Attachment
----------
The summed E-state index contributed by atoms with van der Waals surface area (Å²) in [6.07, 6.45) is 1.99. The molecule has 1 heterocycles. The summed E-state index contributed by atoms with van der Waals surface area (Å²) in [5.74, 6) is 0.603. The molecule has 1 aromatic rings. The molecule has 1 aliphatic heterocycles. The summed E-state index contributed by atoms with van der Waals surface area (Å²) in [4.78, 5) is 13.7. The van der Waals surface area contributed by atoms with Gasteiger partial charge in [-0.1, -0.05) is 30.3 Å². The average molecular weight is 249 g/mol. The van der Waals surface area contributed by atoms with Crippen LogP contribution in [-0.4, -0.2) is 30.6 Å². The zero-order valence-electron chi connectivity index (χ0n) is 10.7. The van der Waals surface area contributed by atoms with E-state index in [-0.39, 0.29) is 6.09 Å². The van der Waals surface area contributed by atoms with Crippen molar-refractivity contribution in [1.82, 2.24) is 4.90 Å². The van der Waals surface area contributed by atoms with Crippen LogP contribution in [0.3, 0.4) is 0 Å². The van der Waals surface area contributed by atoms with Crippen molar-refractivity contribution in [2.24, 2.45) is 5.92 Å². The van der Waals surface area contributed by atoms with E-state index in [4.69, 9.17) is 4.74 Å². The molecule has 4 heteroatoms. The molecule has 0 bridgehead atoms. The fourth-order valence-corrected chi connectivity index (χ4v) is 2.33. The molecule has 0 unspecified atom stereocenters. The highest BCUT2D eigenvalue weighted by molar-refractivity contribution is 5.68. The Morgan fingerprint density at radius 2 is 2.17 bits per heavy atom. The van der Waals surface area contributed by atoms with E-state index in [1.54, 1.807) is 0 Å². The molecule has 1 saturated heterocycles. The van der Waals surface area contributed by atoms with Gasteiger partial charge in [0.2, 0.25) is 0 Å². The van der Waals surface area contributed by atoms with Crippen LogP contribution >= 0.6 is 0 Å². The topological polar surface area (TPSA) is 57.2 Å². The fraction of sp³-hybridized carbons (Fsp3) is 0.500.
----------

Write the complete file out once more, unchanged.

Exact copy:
The summed E-state index contributed by atoms with van der Waals surface area (Å²) in [6.07, 6.45) is 1.99. The molecule has 1 heterocycles. The summed E-state index contributed by atoms with van der Waals surface area (Å²) in [5.74, 6) is 0.603. The molecule has 1 aromatic rings. The molecule has 1 aliphatic heterocycles. The summed E-state index contributed by atoms with van der Waals surface area (Å²) in [4.78, 5) is 13.7. The van der Waals surface area contributed by atoms with Gasteiger partial charge in [-0.1, -0.05) is 30.3 Å². The average molecular weight is 249 g/mol. The van der Waals surface area contributed by atoms with Crippen LogP contribution in [-0.4, -0.2) is 30.6 Å². The zero-order valence-electron chi connectivity index (χ0n) is 10.7. The van der Waals surface area contributed by atoms with E-state index in [-0.39, 0.29) is 6.09 Å². The van der Waals surface area contributed by atoms with Crippen molar-refractivity contribution in [1.82, 2.24) is 4.90 Å². The van der Waals surface area contributed by atoms with Crippen LogP contribution in [0.3, 0.4) is 0 Å². The van der Waals surface area contributed by atoms with Crippen molar-refractivity contribution in [2.24, 2.45) is 5.92 Å². The van der Waals surface area contributed by atoms with E-state index in [4.69, 9.17) is 4.74 Å². The molecule has 4 heteroatoms. The molecule has 0 bridgehead atoms. The fourth-order valence-corrected chi connectivity index (χ4v) is 2.33. The molecule has 0 unspecified atom stereocenters. The highest BCUT2D eigenvalue weighted by molar-refractivity contribution is 5.68. The Morgan fingerprint density at radius 2 is 2.17 bits per heavy atom. The van der Waals surface area contributed by atoms with E-state index in [1.54, 1.807) is 0 Å². The molecule has 1 saturated heterocycles. The van der Waals surface area contributed by atoms with Gasteiger partial charge in [0.2, 0.25) is 0 Å². The van der Waals surface area contributed by atoms with Crippen LogP contribution >= 0.6 is 0 Å². The topological polar surface area (TPSA) is 57.2 Å². The fraction of sp³-hybridized carbons (Fsp3) is 0.500.